Monday, November 30, 2015

Didn't mean to

[Trigger warnings/content warnings for abuse, gaslighting, victim-blaming, and violence]
Scenario: Person accidentally burns you with a cigarette.

Correct response: Whoa! I’m sorry! Would you like me to get you a bandage/ointment?

Incorrect responses:
  • I didn’t mean to; that’s what we need to focus on.
  • You need to stop being so sensitive to cigarette burns.
  • What would have been REALLY bad is if I burned you on purpose.
  • What would have been REALLY bad is if I burned you more times.
  • What would have been REALLY bad is if I burned you with something worse than a cigarette. Actually, I might just do that if you don’t shut up.
  • I think you’re making it up and I didn’t even touch you with my cigarette.
  • I think you got that burn mark from something else. It wasn’t me.
  • You wouldn’t complain this much about a little burn if you weren’t REALLY damaged by some other person’s burn before me. That’s the real culprit.
  • I burned you as a joke. This is how my buddies and I joke and nobody cares about being scarred.

  • I think you’re exaggerating that it hurts. I’ve never been burned before but I can’t imagine it hurts as much as you’re claiming.
  • I think you’re exaggerating how much it hurts. I’ve been burned before and it didn’t hurt that much.
  • I think you’re exaggerating how much it hurts. I got burned through my clothes on a different part of my body once. I don’t see how getting burned on your bare skin on a more sensitive area could be that much different.
  • I think you’re focusing far too much on my carelessness. Things like this are just going to happen to you automatically if you’re existing in the world.
  • I think you wanted to get burned if you were sitting that close to me while I’m smoking.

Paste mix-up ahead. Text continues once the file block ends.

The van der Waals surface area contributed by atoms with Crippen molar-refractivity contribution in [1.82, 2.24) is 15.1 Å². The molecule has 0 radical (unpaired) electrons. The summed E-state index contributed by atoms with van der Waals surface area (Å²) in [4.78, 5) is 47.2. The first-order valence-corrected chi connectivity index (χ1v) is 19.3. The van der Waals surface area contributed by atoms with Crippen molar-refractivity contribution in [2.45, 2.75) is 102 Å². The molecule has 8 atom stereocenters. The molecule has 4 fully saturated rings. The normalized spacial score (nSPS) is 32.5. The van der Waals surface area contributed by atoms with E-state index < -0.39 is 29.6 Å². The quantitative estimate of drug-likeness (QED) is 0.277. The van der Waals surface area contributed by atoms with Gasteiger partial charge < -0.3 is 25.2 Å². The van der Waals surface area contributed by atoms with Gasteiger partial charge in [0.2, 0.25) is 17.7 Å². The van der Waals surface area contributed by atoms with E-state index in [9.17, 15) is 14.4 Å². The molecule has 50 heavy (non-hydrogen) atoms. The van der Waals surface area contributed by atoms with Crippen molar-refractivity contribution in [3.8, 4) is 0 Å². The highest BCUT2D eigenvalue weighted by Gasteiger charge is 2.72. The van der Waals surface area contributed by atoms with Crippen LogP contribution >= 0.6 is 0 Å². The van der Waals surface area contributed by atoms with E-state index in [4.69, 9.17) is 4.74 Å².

• I think you put yourself in the path of my cigarette because you enjoy crying that everyone’s out to burn you.
  • Fine, I’ll think about entering a smoking cessation program. Is that what you wanted to hear?
  • You’re trying to guilt me into quitting smoking.
  • You want me to feel guilty about this but I’m not going to play your game.

  • If I buy you some medicine for it, will you stop pointing out that I burned you? I’m really sick of you reminding me.
  • That crying/pain noise/impaired use of the body part I burned is a performance to make me feel bad, isn’t it?
  • Why are people so worried about burns anyway? By complaining about it, you’re infringing on my right to smoke and not think about if I burn people now and then.
  • You have other pains besides the burn. Do you just expect people to help you with everything unpleasant in your life?
  • I’m sorry that it hurts but I don’t see where that’s my problem.
  • I’m sorry that it hurts but you probably had it coming to you if you wanted to be friends with a smoker.
  • I can’t unburn you, so why fixate on it?
  • I’ve learned my lesson and I’ll be less careless next time. You happy? That what you wanted?
Do you understand that this is what you sound like when you defend yourself after burning people less literally? It’s pretty simple. Any response you give that a) blames the victim; b) focuses on your feelings as the perpetrator as more important than their feelings as the victim; c) derails the conversation into something unrelated to what you did; or d) consists of any minimization of their pain is the wrong thing to do here. The right thing to do is relatively easy: Acknowledge responsibility, apologize sincerely, and immediately look for a way to help that the victim is okay with.

I can’t even tell you how many times I’ve been insulted, harassed, or mocked by someone who IMMEDIATELY uses one of the “don’t” bullet points when I call attention to their wrongdoing and claim it’s hurtful. If your first thought after hurting someone is to bully them into pretending you didn’t, it doesn’t matter if you “didn’t mean to” hurt them. Your actions from that point on speak far louder than any carelessness or ignorance that fueled the original wound.

Go get the ointment and actually mean it when you apologize. If you won’t, don’t be surprised when no one believes that you want your victim to heal.

No comments:

Post a Comment